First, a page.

Failure to Address Physician ICD-10 Concerns, Misalignment of Federal Health IT Priorities are Strategic Blunders
Texas Representative Ted Poe has introduced H.R. 2126, the Cutting Costly Codes Act of 2015. This legislation would prohibit the federal government from requiring physician offices to comply with the proposed transition to ICD-10 codes. “The new ICD-10 codes will not make one patient healthier," Representative Poe said. "What it will do is put an unnecessary strain on the medical community who should be focused on treating patients, not implementing a whole new bureaucratic language.” He has clearly listened to the Texas Medical Association (TMA) which has consistently advocated for postponement of ICD-10 on behalf of 48,000 physician members.
I am one of those Texas physicians who is thankful that a congressman has listened to us. If this bill were passed it would postpone ICD-10 and call for the GAO to study the issue, but it does not propose any solutions. Although I am in favor of this bill, I agree with the cry of many healthcare stakeholders that we need a solution to move away from the antiquated ICD-9 codes. It seems likely that a bill that does not propose an alternative solution will have difficulty getting passed.
I am hopeful, though, that debate about this bill might illuminate two major flaws in national health IT strategic planning. The current ICD-X strategy which includes no roadmap to ICD-11 will set up the U.S. healthcare industry for strife and conflict in the 2020s when we see the rest of the world leveraging integration between ICD-11 and SNOMED to improve quality of care and control costs while we struggle to gain value from what will then be an antiquated ICD-10 coding system.
The first flaw is the lack of a strategic plan or roadmap at a national level for ICD-X conversions. For example, there is no mention of ICD-10 or ICD-11 planning in ONC's Federal Health IT Strategic Plan 2015-2020. It is difficult to trust a strategic plan that fails to account for the tremendous burden that an ICD-10 and/or ICD-11 conversion brings to the healthcare industry. The ICD-10 tactical delays can be directly attributed to conflicting strategic national healthcare priorities which resulted in an overlap of initiatives at the local level--eRx requirements, Red Flag Rules, HITECH/HIPAA, Meaningful Use stages, PQRS, ambulatory EMR purchases/implementations/upgrades/updates and other healthcare regulations--and created unreasonable, concurrent burdens on physicians. Tactical delays like this can be avoided through more effective strategic planning at the national level.
It is particularly disconcerting that there is no national roadmap to ICD-11. As I previously wrote, the U.S. is planning to achieve a short-term tactical goal of replacing antiquated ICD-9 codes while the rest of the world is closing in on their long-term strategic goal of implementing ICD-11. Informatics experts are in agreement that ICD-11 is superior to ICD-10 and is much more integrated with SNOMED codes. In the 2020s I believe we will see the rest of the world successfully leveraging the benefits of ICD-11 and its tight integration with SNOMED to improve quality of care and control costs, while the U.S. is struggling to gain value from what will by then be antiquated ICD-10 codes. Cries for ICD-11 will crescendo, with most cries coming from those who do not see patients everyday. Without an ICD-11 roadmap, we will be destined for the same predicament, only this time struggling with a short-term tactical goal to replace last century’s ICD-10 codes with no strategic plan in place to align that burdensome effort with other healthcare priorities.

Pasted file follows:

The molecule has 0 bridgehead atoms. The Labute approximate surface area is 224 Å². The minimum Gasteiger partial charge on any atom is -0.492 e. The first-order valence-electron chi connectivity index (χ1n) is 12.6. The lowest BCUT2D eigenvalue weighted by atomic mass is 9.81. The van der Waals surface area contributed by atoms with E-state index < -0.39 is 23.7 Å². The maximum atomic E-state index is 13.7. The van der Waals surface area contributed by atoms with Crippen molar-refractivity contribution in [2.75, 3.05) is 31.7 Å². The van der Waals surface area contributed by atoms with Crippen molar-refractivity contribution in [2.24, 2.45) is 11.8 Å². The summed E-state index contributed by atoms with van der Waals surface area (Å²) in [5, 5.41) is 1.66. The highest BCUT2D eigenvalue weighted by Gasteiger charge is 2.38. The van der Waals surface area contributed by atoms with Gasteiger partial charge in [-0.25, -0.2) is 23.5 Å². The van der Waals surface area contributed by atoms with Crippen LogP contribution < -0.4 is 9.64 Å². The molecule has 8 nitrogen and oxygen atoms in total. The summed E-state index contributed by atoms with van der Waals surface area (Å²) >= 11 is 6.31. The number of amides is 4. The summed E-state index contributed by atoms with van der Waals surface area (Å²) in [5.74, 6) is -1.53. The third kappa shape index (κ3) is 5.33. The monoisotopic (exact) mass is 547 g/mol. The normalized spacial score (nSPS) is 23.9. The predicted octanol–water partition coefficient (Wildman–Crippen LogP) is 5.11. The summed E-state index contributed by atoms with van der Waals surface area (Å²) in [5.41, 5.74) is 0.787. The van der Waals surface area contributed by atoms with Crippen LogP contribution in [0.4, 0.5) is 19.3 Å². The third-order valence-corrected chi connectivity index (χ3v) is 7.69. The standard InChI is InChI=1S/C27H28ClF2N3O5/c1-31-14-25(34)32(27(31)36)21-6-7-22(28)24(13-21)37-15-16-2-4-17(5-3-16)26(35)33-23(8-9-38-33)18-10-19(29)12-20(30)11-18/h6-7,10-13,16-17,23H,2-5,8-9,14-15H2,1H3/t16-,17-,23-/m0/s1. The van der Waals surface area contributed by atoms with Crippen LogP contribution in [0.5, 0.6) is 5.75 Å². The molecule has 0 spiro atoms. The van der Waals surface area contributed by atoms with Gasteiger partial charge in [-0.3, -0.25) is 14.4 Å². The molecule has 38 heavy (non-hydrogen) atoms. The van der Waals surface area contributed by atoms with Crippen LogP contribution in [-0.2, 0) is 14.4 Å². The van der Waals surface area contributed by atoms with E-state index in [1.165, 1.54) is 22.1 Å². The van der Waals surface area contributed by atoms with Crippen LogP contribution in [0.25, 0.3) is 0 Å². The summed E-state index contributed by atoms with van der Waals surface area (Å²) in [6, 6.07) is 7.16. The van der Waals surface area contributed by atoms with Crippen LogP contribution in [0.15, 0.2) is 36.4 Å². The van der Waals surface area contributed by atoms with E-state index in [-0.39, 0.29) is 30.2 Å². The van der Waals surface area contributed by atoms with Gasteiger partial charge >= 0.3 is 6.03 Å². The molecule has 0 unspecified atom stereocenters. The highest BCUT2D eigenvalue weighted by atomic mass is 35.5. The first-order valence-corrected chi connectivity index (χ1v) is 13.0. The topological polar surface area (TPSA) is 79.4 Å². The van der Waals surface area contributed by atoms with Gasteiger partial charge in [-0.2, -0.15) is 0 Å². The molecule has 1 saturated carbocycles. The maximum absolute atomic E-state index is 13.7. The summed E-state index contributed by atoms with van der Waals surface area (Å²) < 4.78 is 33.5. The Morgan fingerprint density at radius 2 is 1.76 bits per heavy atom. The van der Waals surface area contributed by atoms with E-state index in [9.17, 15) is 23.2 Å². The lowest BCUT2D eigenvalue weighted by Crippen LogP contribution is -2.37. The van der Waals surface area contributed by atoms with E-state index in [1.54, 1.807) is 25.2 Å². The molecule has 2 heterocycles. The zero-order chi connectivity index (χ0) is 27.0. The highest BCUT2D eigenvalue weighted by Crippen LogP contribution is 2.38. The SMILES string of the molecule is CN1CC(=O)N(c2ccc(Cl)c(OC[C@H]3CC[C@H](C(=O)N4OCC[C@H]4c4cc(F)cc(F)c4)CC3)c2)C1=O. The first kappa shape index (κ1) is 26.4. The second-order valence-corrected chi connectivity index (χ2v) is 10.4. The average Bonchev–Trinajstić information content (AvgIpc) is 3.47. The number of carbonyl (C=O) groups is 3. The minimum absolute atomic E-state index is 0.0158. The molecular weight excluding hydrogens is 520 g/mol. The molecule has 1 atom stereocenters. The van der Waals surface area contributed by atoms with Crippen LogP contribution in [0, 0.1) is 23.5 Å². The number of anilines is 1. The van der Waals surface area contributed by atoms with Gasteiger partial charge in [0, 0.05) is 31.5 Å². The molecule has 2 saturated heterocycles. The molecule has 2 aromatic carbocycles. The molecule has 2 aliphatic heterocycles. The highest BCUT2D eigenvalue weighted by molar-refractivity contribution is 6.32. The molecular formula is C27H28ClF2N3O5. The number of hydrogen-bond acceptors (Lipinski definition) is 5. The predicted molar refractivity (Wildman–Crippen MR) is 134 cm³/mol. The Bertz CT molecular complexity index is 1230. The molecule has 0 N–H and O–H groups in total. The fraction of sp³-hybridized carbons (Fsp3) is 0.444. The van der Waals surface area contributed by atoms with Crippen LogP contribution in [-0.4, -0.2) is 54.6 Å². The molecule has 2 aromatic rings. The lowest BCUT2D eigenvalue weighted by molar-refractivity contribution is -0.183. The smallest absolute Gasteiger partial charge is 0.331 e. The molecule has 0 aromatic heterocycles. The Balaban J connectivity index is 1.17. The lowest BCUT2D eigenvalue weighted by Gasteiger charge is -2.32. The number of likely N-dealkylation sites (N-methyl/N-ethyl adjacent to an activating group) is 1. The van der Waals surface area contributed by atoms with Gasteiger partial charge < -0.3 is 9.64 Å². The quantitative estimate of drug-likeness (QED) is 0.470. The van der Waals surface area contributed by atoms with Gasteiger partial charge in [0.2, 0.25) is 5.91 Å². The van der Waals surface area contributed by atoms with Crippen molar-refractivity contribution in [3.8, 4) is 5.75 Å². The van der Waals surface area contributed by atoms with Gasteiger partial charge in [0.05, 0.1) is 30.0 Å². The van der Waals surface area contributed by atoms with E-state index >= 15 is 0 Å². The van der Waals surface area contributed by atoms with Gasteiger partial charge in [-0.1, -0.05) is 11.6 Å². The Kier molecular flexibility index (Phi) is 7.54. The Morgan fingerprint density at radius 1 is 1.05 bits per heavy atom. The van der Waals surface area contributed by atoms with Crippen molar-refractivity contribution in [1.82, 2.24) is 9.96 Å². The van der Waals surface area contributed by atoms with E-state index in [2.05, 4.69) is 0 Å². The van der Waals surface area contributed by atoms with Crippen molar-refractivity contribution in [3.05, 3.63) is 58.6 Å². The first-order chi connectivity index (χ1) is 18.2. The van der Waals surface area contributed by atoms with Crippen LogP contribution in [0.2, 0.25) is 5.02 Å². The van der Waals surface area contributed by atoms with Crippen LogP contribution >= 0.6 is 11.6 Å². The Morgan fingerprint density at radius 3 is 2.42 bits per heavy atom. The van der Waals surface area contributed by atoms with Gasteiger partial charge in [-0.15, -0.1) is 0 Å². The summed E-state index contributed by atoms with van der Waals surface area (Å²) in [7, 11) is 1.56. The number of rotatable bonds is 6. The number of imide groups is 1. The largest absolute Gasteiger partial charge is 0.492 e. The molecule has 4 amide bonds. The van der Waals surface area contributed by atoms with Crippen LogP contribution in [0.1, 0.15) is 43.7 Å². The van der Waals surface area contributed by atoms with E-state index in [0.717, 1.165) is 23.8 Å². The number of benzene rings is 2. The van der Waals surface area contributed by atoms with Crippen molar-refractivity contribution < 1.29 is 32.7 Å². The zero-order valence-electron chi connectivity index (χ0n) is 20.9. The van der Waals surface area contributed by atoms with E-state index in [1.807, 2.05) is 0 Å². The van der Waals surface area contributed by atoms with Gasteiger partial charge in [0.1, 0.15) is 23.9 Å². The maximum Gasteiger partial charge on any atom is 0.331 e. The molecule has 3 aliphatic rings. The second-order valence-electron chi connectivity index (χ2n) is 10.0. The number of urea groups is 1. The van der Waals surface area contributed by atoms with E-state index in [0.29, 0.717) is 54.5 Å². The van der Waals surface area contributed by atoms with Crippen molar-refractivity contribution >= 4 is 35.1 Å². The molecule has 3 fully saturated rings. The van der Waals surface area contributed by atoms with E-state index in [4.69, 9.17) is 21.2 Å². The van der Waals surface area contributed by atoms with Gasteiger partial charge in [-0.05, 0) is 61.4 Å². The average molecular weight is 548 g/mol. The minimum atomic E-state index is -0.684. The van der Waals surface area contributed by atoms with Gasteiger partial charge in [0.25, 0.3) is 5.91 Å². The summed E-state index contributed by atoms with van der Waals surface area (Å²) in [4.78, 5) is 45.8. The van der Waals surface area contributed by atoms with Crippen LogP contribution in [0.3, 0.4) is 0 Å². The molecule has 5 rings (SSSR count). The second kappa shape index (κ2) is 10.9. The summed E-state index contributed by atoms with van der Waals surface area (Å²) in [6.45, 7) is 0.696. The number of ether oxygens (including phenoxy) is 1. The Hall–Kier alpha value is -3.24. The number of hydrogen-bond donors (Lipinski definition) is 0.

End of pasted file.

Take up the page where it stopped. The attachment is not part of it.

The second flaw is the lack of an effective process during ICD-X conversion planning to identify and address the concerns of grass root physicians who see patients every day. Failing to address physician concerns prior to developing the ICD-10 solution to the replacement of ICD-9 was a strategic blunder. Perhaps the most significant physician concern is the tremendous burden placed on physician practices by the ICD-10 conversion. Optimal planning on how to replace antiquated ICD-9 codes really should include discussions on how we might best reduce or avoid that burden. At the very least, we should discuss how best to reduce that burden in the future, because physicians see ICD-11 coming around the corner.
For example, we should discuss the possibility of converting from use of ICD-9 or ICD-10 to use of SNOMED codes in physician practices. Physicians would not have to learn new ICD-X codes each time administrators decide a conversion is necessary. Use of SNOMED codes mapped to ICD-X codes would be less disruptive to physician work flow and be more cost effective for physician practices as compared to complying with future ICD-X conversion mandates.
The analysis on how best to resolve the ICD-9 problem should address physician concerns and result in a strategic plan that is determined to have the highest potential to improve healthcare quality at the lowest cost. So what are some attributes of the optimal strategic planning effort? It would be included in ONC's federal health IT strategic plan. It would include a national roadmap to ICD-11. It would include a comparative analysis of the cost/benefits of completing a conversion of ICD-10 versus a direct conversion from ICD-9 to ICD-11. It would include an analysis of the potential to replace ICD-9 or ICD-10 codes in physician practices with SNOMED codes. And it would include a process to identify and address the concerns of physician practices throughout the planning stages.
Dr. Matt Murray